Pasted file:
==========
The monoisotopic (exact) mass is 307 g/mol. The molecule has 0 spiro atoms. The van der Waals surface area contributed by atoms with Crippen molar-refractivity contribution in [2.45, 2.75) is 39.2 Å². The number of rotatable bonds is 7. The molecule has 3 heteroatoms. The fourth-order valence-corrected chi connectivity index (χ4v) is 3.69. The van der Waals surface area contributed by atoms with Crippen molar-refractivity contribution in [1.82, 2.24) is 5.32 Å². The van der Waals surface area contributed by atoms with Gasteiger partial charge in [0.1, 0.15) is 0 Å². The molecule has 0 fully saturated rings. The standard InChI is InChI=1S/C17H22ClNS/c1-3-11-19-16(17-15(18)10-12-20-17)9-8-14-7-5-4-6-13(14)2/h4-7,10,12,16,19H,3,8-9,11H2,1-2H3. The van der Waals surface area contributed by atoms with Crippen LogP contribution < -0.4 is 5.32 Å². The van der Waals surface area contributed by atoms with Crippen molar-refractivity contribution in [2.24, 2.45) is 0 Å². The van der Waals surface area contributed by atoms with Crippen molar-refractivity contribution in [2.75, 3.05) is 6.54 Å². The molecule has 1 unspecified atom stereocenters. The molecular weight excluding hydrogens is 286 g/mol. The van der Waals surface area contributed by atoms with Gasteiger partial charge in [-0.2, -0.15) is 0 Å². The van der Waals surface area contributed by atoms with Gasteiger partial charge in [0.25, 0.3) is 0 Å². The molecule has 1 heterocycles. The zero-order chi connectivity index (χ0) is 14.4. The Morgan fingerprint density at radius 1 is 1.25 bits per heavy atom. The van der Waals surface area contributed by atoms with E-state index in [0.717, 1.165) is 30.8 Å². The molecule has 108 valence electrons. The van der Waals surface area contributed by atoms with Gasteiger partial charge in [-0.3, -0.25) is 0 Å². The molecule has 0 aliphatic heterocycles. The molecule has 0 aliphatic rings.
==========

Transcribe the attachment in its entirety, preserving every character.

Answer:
The monoisotopic (exact) mass is 307 g/mol. The molecule has 0 spiro atoms. The van der Waals surface area contributed by atoms with Crippen molar-refractivity contribution in [2.45, 2.75) is 39.2 Å². The number of rotatable bonds is 7. The molecule has 3 heteroatoms. The fourth-order valence-corrected chi connectivity index (χ4v) is 3.69. The van der Waals surface area contributed by atoms with Crippen molar-refractivity contribution in [1.82, 2.24) is 5.32 Å². The van der Waals surface area contributed by atoms with Gasteiger partial charge in [0.1, 0.15) is 0 Å². The molecule has 0 fully saturated rings. The standard InChI is InChI=1S/C17H22ClNS/c1-3-11-19-16(17-15(18)10-12-20-17)9-8-14-7-5-4-6-13(14)2/h4-7,10,12,16,19H,3,8-9,11H2,1-2H3. The van der Waals surface area contributed by atoms with Crippen LogP contribution < -0.4 is 5.32 Å². The van der Waals surface area contributed by atoms with Crippen molar-refractivity contribution in [2.24, 2.45) is 0 Å². The van der Waals surface area contributed by atoms with Crippen molar-refractivity contribution in [2.75, 3.05) is 6.54 Å². The molecule has 1 unspecified atom stereocenters. The molecular weight excluding hydrogens is 286 g/mol. The van der Waals surface area contributed by atoms with Gasteiger partial charge in [-0.2, -0.15) is 0 Å². The van der Waals surface area contributed by atoms with Gasteiger partial charge in [0.25, 0.3) is 0 Å². The molecule has 1 heterocycles. The zero-order chi connectivity index (χ0) is 14.4. The Morgan fingerprint density at radius 1 is 1.25 bits per heavy atom. The van der Waals surface area contributed by atoms with E-state index in [0.717, 1.165) is 30.8 Å². The molecule has 108 valence electrons. The van der Waals surface area contributed by atoms with Gasteiger partial charge in [-0.3, -0.25) is 0 Å². The molecule has 0 aliphatic heterocycles. The molecule has 0 aliphatic rings.